One of the main singles for this album, “Graveyard” was released on September 13th. Before the premiere of the music video, Halsey posted a 13-hour pre-recorded stream while she painted the official Manic album cover. The song itself is what one might call electropop. Produced by hiphop artist Jon Bellion, “Graveyard” is a mix of acoustic guitar and upbeat snapping, with a bit of Bellion’s signature sounds.

Click for “Graveyard” Music Video

Though the instrumentals and the first impression of the song might seem quite happy and even romantic, the lyrics make it obvious that it’s about a toxic relationship.

Halsey has been through quite a few relationships that weren’t the best and with this song she gives us a glimpse of her mindset through them. The song portrays how by staying in toxic and unhealthy relationships with people that harm you, you’ll end up digging yourself both a literal and metaphorical grave. “Graveyard” is a truly unique song in the sense that even though it’s pop, it breaks the typical mold by having lyrics that resonate with the dark side of relationships.

Click for “you should be sad”

“you should be sad”

As every album seems to need a breakup song, “you should be sad” is that song on Halsey’s latest release. She wrote this song in Tennessee on her guitar, and it has a decidedly country flavor.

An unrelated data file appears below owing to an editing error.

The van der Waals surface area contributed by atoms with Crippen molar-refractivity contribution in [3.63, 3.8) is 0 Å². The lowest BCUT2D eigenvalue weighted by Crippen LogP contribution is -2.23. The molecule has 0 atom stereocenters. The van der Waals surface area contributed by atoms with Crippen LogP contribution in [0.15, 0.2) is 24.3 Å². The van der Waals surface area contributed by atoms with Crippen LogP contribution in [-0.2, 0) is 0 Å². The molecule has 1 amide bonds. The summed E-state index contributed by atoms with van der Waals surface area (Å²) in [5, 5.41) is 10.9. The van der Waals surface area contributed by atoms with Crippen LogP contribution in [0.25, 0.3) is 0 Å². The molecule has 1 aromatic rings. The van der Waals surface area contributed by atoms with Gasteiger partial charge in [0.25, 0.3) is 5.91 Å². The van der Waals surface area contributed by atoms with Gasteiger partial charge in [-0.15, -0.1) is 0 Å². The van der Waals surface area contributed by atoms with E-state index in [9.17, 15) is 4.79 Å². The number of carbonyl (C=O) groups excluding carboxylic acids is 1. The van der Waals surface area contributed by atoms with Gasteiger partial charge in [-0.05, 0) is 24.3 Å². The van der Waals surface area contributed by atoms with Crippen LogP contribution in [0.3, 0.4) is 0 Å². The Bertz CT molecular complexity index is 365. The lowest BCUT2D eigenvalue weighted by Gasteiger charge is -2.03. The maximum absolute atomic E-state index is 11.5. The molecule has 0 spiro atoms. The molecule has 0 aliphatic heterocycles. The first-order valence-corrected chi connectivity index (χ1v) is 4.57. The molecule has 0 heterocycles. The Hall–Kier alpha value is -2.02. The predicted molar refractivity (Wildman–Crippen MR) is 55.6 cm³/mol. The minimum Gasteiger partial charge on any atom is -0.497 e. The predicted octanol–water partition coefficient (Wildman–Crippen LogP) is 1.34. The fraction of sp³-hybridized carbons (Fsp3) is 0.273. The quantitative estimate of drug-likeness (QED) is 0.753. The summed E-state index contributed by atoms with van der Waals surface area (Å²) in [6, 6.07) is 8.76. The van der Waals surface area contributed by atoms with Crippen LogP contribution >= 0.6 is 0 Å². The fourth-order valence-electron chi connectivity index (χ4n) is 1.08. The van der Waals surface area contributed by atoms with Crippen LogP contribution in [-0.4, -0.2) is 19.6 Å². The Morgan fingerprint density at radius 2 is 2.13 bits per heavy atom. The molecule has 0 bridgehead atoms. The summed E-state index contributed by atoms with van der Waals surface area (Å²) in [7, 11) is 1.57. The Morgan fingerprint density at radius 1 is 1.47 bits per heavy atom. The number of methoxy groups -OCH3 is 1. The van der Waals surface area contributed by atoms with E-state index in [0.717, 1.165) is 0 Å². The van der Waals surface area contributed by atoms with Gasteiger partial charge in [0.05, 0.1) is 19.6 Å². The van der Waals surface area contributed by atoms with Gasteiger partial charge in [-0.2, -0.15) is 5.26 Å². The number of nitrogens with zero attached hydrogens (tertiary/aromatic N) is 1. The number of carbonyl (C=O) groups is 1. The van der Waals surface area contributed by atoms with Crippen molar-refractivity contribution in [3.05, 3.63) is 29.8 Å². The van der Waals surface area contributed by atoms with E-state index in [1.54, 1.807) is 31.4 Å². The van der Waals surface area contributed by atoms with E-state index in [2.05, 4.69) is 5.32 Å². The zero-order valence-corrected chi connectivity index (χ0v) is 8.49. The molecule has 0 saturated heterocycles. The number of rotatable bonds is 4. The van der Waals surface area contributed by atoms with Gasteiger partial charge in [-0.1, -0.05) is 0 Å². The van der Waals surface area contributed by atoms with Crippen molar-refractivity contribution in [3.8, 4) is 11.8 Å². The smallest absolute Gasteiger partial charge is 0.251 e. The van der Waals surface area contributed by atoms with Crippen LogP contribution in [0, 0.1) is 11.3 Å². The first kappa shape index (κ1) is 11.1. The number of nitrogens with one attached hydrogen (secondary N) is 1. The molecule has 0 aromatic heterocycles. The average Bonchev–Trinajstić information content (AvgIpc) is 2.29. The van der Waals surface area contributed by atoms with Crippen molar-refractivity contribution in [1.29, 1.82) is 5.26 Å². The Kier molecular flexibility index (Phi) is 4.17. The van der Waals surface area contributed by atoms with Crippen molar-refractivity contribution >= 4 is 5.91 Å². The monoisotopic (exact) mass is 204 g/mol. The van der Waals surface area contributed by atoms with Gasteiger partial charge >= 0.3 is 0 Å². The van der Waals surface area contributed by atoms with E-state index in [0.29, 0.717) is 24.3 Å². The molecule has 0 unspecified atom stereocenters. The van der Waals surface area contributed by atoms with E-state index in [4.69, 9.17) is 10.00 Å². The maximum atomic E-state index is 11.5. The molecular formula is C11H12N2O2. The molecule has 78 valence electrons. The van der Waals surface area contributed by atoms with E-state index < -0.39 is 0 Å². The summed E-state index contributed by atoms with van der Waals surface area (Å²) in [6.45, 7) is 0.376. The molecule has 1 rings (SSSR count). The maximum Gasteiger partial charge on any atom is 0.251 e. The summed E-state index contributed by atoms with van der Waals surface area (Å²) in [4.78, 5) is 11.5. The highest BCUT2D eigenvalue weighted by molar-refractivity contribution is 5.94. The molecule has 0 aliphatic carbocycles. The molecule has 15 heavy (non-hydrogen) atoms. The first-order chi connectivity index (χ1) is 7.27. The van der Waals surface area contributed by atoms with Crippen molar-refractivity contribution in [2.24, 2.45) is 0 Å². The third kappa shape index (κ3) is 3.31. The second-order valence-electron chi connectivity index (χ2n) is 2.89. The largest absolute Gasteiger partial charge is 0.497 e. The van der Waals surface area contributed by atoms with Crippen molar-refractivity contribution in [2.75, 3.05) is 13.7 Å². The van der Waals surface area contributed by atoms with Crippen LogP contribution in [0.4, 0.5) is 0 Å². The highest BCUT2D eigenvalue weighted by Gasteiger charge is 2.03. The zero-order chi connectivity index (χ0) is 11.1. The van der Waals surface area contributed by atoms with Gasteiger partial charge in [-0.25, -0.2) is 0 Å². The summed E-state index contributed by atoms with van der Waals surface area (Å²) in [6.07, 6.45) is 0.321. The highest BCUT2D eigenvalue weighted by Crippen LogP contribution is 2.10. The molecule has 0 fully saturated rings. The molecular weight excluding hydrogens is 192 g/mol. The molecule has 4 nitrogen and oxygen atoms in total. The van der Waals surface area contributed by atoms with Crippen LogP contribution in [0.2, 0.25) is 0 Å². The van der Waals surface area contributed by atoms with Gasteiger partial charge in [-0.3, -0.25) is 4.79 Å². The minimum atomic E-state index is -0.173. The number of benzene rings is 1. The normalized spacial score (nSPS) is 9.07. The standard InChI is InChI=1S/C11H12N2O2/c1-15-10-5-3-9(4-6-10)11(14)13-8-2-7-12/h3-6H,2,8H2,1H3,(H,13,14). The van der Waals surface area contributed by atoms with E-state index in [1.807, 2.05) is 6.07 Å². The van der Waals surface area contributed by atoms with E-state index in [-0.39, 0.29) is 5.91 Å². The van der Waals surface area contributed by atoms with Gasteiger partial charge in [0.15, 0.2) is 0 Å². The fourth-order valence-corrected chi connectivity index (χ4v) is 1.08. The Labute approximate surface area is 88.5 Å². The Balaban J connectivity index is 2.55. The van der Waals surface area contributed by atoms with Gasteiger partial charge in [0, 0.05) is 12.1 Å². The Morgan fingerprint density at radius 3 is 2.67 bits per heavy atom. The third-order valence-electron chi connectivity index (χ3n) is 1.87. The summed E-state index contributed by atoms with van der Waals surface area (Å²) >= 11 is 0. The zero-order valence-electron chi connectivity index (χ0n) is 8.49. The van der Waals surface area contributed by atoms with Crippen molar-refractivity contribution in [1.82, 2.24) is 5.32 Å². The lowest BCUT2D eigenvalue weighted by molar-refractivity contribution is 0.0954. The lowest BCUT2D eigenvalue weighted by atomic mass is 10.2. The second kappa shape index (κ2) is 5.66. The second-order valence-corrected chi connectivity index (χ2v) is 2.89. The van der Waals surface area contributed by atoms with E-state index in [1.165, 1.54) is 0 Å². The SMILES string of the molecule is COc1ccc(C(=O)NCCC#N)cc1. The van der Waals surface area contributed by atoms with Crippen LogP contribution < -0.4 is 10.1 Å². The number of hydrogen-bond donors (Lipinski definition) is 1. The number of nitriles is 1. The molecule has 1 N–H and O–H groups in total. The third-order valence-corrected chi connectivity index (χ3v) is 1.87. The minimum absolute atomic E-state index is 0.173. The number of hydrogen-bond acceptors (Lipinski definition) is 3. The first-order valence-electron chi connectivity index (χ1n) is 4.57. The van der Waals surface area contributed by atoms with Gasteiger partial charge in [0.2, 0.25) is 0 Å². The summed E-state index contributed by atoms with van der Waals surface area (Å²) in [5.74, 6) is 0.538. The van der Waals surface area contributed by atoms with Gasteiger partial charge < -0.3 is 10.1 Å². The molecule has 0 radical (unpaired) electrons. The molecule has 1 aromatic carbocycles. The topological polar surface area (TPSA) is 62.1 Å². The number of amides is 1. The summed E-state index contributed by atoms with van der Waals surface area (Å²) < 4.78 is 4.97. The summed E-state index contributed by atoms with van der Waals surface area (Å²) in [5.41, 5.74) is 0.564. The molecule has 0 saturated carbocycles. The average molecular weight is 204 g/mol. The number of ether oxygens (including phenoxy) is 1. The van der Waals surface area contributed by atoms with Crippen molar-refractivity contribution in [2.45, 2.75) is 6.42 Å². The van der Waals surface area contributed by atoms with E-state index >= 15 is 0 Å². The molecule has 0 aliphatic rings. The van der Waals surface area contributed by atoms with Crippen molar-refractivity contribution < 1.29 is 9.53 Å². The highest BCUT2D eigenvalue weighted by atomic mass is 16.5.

If I’m being honest, country music isn’t my cup of tea, but with this song Halsey really makes it work. The guitar melodies are absolutely beautiful, and the lyrics are calming. “you should be sad” is a song that just makes you want to slow dance and curse out to the world – but in a good way. Also, the music video is truly iconic with Halsey portrayed as four of her biggest female idols – Christina Aguilera, Lady Gaga, Carrie Underwood, and Shania Twain.

Click for “Forever… (is a long time)”

“Forever… (is a long time)”

“Forever… (is a long time)” is the most beautifully crafted track on Manic. The song is about the journey of falling in love with someone and how everything seems all bubbly and great. Yet in the end you end up sabotaging the relationship with paranoia and insecurities. To reflect this journey, midway through the song the music modulates from a major to a minor key, and the lyrics shift from smooth-sailing and innocent to self-doubting and frustrated. This song is gorgeous in every way and makes me even more astonished at Halsey’s talent.

Click for “Dominic’s Interlude”

“Dominic’s Interlude & I HATE EVERYBODY”

On Manic, Halsey has paired certain songs and one of those pairs is “Dominic’s Interlude” and “I HATE EVERYBODY.” “Dominic’s Interlude” features alternative hip hop artist Dominic Fike. The song has a very upbeat feel, and it’s a nice, refreshing change from the preceding track. To me, it seems as though the song is an outside voice telling Hasley that everything is fine and that she deserves better in life. And with the sound of a bell, the song smoothly transitions into “I HATE EVERYBODY”.

Click for “I HATE EVERYBODY”

Halsey manages to fill the silent void that generally lies between songs so well that on my first listen I didn’t realize the song changed until I looked at my screen. “I HATE EVERYBODY” has the typical Halsey pop style, not so much lyrically, though. The song examines how she often says she hates everyone and shuts others out as a way to shield herself from being hurt, when all she really wants is someone to truly love her.